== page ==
Newt or Newt?

[This isn’t a post about substantive policy positions.]

Newt Gingrich, as anyone who might possibly care knows by now, has withdrawn from the race for the Republican presidential nomination or, in current political speak, he has suspended his campaign.

I’ll miss him. Or, to be more accurate, I’ll miss half of him, because Newt Gingrich is really two Newts: there is the grandiose, didactic, more-conservative-than-thou joke who barely made a dent in the campaign, but there was also the old-school politician who visited zoos and shook hands and connected with people in a way his major competitor Mitt Romney can only dream of.

The first Newt acted like he was smarter than everyone else, floated bizarre ideas as if they were normal as walking across the street,  and never fully rose to the challenge of running for president. No one in their right mind would miss that Newt.

I met the second Newt a few years ago and was surprised at how much I liked him. He was friendly and accommodating when he had no self-interested reason to be. He spoke to my son, then 10 years old, about this country and its politics in an engaging way that few adults would have taken the time or energy to do. He was funny in an unstudied and understated way that few people of power and fame are.

As campaigns become more corporate and more directed toward electronic media and mass marketing, I’m sorry to see the old-style, human-scale and humane Newt leave.

Goodbye, Rick

I’m a dad myself, and I’m deeply sorry Rick Santorum is wrestling with all that comes with having a sick child. I sincerely wish his daughter a speedy and complete recovery. And I wish him well in his life.

That said, I hope he now goes to a dark and private place. I hope he is never offered a television soap box of the type given to Mike Huckabee, Sarah Palin, Newt Gingrich, and all of their ilk.  I hope American political life is never again required to deal with Santorum. He was a divisive candidate, deliberately so, because it served his personal political interests. He expressed the desire to run our country on the basis of his particular and peculiar interpretation of the Holy Bible, which I find to be both frightening and profoundly un-American.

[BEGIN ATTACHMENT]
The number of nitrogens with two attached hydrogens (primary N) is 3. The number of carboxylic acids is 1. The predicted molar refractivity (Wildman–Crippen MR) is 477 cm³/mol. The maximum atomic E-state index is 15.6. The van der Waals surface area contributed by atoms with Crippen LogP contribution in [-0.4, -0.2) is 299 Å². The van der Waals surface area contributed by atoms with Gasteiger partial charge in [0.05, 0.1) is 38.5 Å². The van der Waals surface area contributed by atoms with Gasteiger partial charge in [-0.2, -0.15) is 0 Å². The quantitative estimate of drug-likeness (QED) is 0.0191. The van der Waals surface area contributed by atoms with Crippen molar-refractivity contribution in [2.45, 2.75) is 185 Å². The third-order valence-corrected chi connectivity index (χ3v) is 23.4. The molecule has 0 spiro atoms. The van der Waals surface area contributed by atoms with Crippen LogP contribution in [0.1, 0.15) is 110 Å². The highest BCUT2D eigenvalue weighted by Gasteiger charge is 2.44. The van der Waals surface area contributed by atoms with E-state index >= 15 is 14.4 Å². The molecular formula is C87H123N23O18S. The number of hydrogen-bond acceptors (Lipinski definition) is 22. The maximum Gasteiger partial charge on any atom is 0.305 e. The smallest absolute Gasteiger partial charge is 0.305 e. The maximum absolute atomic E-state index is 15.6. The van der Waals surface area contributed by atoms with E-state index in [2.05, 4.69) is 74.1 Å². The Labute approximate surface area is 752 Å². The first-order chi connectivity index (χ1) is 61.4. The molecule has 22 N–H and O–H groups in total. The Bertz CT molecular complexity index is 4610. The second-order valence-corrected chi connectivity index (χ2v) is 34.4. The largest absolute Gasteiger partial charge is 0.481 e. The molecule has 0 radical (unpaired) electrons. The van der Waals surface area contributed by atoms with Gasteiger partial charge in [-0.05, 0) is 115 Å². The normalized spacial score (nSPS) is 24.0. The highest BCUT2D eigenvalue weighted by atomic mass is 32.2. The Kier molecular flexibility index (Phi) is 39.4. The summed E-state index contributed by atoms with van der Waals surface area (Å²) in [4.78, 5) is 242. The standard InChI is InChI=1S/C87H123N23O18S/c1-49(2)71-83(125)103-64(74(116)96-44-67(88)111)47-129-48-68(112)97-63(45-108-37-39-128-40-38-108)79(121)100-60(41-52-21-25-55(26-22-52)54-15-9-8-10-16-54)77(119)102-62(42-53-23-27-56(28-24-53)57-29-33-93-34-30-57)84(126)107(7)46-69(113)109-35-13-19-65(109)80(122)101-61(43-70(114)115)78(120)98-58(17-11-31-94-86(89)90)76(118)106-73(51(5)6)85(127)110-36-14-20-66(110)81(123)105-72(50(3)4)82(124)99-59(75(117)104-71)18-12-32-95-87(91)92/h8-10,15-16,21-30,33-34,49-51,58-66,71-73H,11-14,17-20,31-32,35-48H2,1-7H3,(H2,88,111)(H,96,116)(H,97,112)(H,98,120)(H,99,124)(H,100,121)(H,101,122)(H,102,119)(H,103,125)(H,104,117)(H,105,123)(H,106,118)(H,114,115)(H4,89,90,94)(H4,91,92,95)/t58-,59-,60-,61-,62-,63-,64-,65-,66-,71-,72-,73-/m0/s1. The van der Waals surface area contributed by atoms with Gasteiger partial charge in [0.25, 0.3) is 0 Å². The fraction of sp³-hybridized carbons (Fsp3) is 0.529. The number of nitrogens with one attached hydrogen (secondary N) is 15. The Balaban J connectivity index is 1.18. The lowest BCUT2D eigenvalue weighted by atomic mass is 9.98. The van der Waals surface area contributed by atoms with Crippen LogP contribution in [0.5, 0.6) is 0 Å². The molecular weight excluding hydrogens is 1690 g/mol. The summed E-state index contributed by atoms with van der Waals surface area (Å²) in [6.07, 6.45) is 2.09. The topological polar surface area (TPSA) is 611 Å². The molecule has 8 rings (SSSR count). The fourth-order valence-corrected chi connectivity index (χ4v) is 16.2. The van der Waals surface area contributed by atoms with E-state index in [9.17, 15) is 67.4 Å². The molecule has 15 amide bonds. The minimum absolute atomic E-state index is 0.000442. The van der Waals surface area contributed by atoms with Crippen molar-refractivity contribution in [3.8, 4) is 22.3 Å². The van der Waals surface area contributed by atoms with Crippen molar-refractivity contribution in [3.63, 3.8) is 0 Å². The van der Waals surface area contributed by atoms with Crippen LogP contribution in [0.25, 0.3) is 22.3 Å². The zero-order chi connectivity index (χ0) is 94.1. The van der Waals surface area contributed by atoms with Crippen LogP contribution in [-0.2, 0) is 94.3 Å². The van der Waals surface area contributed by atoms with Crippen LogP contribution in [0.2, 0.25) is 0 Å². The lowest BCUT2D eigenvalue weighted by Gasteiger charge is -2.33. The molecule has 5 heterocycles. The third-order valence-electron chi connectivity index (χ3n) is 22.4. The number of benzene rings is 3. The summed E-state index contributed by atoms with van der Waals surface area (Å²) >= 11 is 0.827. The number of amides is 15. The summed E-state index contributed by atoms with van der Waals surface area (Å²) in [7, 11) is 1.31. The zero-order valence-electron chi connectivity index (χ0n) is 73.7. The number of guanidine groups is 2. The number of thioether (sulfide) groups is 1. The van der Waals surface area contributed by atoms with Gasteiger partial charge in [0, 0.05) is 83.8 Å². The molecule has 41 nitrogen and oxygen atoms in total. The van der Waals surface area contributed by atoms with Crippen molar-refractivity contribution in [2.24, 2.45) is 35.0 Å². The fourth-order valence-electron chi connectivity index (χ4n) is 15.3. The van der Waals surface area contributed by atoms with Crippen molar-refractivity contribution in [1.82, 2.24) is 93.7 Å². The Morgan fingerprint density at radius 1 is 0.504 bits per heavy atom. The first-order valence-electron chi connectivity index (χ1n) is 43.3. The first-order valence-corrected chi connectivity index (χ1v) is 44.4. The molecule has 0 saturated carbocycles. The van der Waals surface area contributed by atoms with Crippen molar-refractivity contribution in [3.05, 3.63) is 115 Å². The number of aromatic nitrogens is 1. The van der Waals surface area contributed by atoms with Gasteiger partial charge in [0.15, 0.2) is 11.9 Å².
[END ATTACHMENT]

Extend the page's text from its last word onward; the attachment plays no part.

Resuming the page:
He was both smart and capable enough to inflame his slice of the Republican electorate and unethical enough to actually do it. He made the venerable Republican Party teeter on the edge of a terminal abyss, from which it may yet never recover.

So, I’m sorry for the personal challenge your family is dealing with, Rick. Now, please do our country a favor and just disappear.

Now What, GOP?

Let’s lay some things on the table to start. I’m not a registered Republican. I’m not professionally involved in any political campaigns. I don’t expect to be offered a job come November, no matter who is elected. I have no skin in the game, except as an American.

I know a great many Republicans; I’ve worked for some, others are close friends, former classmates, neighbors, colleagues, and so on. Most of these are from what is called now the corporate wing, as opposed to the social conservative wing, of the party.

I value the Republican Party, its contributions, its historic leaders. Further, I believe, and I’m not afraid to say it out loud, that our country is better off with healthy political parties of diverse philosophical stripes.

Now, let me say, I am concerned for the Republican Party.

What’s become clear to me is a growing, unhealthy and emotional division in the party between (1) the good-government, main street and corporate, power elite, fiscal conservative party establishment, and (2) the evangelical, social-conservative, grass roots party rank-and-file. And this division is not only unhealthy for the Republican Party, but also unhealthy for the country.